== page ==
Valid and efficient subgroup analyses using nested case-control data

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Oxford University Press
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© The Author(s) 2018; all rights reserved. Published by Oxford University Press on behalf of the International Epidemiological Association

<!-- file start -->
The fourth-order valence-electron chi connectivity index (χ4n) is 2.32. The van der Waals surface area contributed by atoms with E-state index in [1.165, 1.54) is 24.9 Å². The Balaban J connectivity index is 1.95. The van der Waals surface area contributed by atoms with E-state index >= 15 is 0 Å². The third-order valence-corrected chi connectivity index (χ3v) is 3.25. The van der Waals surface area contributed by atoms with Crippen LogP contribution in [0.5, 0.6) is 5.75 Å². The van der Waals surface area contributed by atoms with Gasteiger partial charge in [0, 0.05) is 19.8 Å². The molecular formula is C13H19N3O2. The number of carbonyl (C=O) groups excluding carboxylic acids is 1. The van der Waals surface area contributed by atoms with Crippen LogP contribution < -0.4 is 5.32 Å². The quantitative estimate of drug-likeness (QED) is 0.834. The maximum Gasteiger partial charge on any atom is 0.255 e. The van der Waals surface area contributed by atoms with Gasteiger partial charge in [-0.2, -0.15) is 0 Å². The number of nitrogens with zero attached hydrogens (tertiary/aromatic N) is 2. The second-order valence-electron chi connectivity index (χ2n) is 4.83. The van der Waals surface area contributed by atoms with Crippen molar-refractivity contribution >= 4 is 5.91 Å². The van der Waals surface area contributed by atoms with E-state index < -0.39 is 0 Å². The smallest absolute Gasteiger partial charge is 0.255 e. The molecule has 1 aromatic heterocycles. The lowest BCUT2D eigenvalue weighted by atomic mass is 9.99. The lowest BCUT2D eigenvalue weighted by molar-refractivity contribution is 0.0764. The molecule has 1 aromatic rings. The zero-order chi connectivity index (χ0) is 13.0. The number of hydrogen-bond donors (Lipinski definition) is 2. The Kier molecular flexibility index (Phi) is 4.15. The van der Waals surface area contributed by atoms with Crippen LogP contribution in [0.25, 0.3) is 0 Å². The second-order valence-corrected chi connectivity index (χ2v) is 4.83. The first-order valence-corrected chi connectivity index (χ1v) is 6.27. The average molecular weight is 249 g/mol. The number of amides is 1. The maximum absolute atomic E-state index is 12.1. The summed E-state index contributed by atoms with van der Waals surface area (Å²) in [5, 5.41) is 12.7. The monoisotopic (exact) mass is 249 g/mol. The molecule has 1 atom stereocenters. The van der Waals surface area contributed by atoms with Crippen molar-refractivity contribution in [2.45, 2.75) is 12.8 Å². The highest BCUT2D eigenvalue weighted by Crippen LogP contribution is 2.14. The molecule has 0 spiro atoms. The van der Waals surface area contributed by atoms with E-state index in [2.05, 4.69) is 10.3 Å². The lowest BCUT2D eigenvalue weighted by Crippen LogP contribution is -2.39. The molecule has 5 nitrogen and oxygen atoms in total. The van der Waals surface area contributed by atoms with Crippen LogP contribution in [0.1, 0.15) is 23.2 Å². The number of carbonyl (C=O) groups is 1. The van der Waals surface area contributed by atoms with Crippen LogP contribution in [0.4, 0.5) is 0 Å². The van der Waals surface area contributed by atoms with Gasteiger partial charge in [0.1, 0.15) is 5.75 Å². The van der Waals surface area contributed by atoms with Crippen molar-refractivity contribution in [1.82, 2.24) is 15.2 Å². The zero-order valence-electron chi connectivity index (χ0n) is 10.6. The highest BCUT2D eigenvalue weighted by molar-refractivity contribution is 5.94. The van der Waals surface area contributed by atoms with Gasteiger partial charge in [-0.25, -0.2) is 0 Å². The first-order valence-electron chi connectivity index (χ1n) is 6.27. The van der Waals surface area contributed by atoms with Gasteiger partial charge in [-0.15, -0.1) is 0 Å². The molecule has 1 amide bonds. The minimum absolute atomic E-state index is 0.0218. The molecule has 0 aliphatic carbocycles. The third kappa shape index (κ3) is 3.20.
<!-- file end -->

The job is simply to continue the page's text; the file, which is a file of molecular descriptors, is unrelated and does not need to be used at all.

ISSN
0300-5771
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1464-3685
D.O.I.
10.1093/ije/dyx282
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Abstract